THD+N is a measure of the total harmonic distortion and noise compared to the signal. The lower the number, the less distortion and noise there is relative to the fundamental frequency. THD+N is measured by driving a 1 kHz sine wave at maximum volume. Because there is always some inherent background noise, the THD+N is almost always lowest at maximum output so that is used for the measurement.

There are two results that we take from this: a sine wave and a FFT spectrum. On the sine wave both channels should line up perfectly, and it should be as close to an accurate sine wave as possible. On the FFT we want to see a peak at 1 kHz and everything else as low as possible. The most common artifact you will see are harmonic sidebands at multiples of 1 kHz.

For an example of data that looks good, here is the sine wave of the iPhone 5. We see a sine wave that is good, with channels that overlap perfectly and no deviation. This is what we expect to see.

Now for a different example we look at the Nexus 5. Run at maximum volume we see that the left channel is clipping in the sine wave. Likely the power to the headphone amplifier is not enough to drive both channels and so this is the result. UPDATE: Tested this with 4.4.1 and no change.

 

The iPhone 5 produces a THD+N ratio of 0.003134% while because of the clipping, the Nexus 5 is producing 13.789197%. Any level over 1% is considered to be past the clipping point of an amplifier and it seems that the Nexus 5 cannot be driven at maximum volume. I tested two samples to verify, and on both the performance is identical.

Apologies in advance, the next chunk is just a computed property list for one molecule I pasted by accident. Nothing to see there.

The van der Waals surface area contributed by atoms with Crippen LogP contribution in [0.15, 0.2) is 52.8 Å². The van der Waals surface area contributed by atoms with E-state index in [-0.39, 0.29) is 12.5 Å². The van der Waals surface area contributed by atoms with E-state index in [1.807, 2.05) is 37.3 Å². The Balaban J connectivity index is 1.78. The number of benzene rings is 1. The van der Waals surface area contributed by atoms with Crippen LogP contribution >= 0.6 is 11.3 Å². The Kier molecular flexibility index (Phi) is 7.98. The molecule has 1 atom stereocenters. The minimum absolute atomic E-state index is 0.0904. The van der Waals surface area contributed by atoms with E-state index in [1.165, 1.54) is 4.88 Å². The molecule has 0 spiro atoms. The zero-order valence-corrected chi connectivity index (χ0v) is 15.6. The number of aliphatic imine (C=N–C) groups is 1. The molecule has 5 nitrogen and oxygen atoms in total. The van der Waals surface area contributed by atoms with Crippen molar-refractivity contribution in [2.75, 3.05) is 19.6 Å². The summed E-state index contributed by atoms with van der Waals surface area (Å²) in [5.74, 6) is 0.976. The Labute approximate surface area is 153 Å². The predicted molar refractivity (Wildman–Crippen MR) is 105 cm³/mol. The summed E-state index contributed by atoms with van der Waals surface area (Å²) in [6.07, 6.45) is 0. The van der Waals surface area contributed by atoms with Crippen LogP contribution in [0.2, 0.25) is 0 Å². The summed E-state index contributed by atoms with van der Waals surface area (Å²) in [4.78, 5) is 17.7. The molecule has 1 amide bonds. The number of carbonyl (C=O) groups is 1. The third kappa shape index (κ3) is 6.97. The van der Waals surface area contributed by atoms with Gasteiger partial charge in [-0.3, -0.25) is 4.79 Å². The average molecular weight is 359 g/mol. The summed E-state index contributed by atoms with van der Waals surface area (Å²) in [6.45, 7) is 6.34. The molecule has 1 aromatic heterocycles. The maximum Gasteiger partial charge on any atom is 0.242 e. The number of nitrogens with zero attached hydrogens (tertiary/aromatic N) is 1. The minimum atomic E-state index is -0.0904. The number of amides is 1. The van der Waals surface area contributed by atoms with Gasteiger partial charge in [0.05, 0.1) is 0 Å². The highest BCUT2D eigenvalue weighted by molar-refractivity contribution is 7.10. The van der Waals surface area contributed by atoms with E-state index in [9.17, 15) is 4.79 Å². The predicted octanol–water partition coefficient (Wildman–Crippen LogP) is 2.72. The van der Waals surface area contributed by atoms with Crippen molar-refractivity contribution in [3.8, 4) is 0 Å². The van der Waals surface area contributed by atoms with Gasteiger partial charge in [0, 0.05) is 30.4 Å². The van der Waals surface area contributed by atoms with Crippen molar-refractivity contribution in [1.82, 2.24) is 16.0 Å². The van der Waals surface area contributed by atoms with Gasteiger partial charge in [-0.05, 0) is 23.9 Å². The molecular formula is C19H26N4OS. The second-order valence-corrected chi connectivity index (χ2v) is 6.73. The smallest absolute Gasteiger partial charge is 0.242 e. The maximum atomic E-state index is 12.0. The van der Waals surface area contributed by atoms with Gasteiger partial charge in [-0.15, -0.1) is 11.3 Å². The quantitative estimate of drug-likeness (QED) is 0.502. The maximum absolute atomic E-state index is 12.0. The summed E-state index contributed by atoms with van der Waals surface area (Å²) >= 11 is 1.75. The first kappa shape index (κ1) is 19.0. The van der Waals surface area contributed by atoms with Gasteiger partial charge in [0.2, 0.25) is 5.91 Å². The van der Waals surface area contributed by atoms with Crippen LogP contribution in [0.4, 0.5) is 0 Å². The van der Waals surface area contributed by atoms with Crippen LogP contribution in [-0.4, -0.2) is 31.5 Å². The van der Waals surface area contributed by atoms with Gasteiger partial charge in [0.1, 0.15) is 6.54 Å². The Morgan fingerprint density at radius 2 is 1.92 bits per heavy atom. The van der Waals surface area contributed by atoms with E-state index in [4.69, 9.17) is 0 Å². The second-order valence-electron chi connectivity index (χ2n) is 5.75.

Now if we look at the FFT for this test, we see how this distortion is showing up. First, the iPhone 5 is very quiet.

There is a 2 kHz peak that is -93 dB below the fundamental frequency, and the 3rd harmonic at 3 kHz is over -109 dB below it. All the harmonics past that are at -120 dB below the fundamental tone. There is some noise out at 50 kHz but this is so far past the level of human hearing that it is safely ignored. Now the Nexus 5 FFT.

We see the right channel, which didn’t clip, looks good. The 2nd harmonic is -111 dB and the 3rd harmonic is -93 dB. On the left channel the 2nd harmonic is only -18 dB and the 3rd harmonic is -24 dB. Even at the 9th harmonic we are still only -52 dB below the fundamental tone. This is causing these incredibly high THD+N numbers that we are seeing on the Nexus 5. We will see more detail of this on a later test as well.

We also chart THD+N vs. Frequency. Here is the chart for the Note 3.

We see that THD+N is basically right below 0.08% for the whole spectrum. It moves up and down slightly, but is very constant. Now here is that Nexus 5 data.

We see that the right channel is around 0.01% THD+N while the left channel, the clipped one, is over 3%. If we ran the Nexus 5 at a lower volume level we would see totally different results, as you’ll find out later, but this is how devices are typically measured.

The Test Platform Maximum Level and Frequency Response
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  • brusselwilson - Sunday, December 8, 2013 - link

    Is sample variation an issue of relevance for smartphone audio systems? Reply
  • cheinonen - Sunday, December 8, 2013 - link